Manchester United’s defender, Raphaël Varane worries over how Football has damaged his head

Manchester United’s defender, Raphaël Varane, has issued a cautionary note to his fellow footballers regarding the potential hazards of frequent heading, citing the risk of enduring permanent damage to one’s body.

The 30-year-old French athlete has raised his concerns about the long-term repercussions after grappling with multiple concussions throughout his career on the field.

Varane, who recently retired from international football after a decade-long stint, revealed that he had participated in numerous matches for both his club and country while grappling with the aftermath of head injuries.

In an interview with the French outlet L’ÉQUIPE, Varane emphasized that he advises his own son, also a budding footballer, against heading the ball. “My seven-year-old son plays football, and I counsel him against heading the ball. That’s crucial to me,” he stressed. “Even if the effects aren’t immediately apparent, we are well aware that repeated impacts can have detrimental consequences in the long run. While I may not live to be 100, I am certain that I have inflicted damage upon my body. The perils associated with headers should be highlighted on all amateur football pitches and to young players.”

Recalling instances of suffering concussions, including prior to France’s 1-0 defeat by Germany in the quarter-finals of the 2014 World Cup and during a match for his former club Real Madrid against Manchester City in the 2020 Champions League round of 16, Varane underscored the need for greater awareness and precautionary measures.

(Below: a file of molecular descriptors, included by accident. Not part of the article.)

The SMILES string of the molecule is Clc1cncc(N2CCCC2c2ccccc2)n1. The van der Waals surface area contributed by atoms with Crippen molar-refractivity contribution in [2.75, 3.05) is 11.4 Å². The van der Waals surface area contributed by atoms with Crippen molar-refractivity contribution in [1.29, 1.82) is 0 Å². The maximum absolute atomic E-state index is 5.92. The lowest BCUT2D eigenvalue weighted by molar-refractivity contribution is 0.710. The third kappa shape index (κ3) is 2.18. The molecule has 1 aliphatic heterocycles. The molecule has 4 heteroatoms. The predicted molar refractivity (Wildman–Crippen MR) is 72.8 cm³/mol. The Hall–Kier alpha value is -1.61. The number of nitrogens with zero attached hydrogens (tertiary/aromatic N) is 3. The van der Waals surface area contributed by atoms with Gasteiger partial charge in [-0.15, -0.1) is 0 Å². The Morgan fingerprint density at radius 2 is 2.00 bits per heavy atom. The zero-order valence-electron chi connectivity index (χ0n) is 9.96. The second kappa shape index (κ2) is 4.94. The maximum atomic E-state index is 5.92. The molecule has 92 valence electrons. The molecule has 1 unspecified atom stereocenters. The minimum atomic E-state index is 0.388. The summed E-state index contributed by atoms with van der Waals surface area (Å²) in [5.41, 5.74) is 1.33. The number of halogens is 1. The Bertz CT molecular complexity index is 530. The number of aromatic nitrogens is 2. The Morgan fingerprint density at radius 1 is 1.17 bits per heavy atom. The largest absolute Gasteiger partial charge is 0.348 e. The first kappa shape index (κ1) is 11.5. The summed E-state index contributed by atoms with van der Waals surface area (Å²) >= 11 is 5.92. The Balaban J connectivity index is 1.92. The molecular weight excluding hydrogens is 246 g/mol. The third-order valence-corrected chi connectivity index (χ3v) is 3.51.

“The concept of micro-concussions came to my attention only recently, during this season when specialists addressed us on the matter… Often, as athletes, we fail to grasp the significance and neglect to undergo testing,” he elaborated.

Varane further shared a personal incident from this season, where excessive heading during a Manchester United match resulted in abnormal fatigue and eye strain in the subsequent days. Promptly alerting the club’s medical team, he was advised against further play and underwent evaluation, leading to his absence from the subsequent fixture.

Expressing a commitment to raising awareness about the risks associated with heading, Varane acknowledged the challenges of shifting perceptions within the realm of men’s football culture.

In light of a study commissioned by the Football Association indicating a correlation between repetitive heading and increased risk of cognitive impairment later in life, steps have been taken, including the trial removal of deliberate heading in matches at the under-12 level, with countries such as Scotland implementing restrictions on heading before and after matches.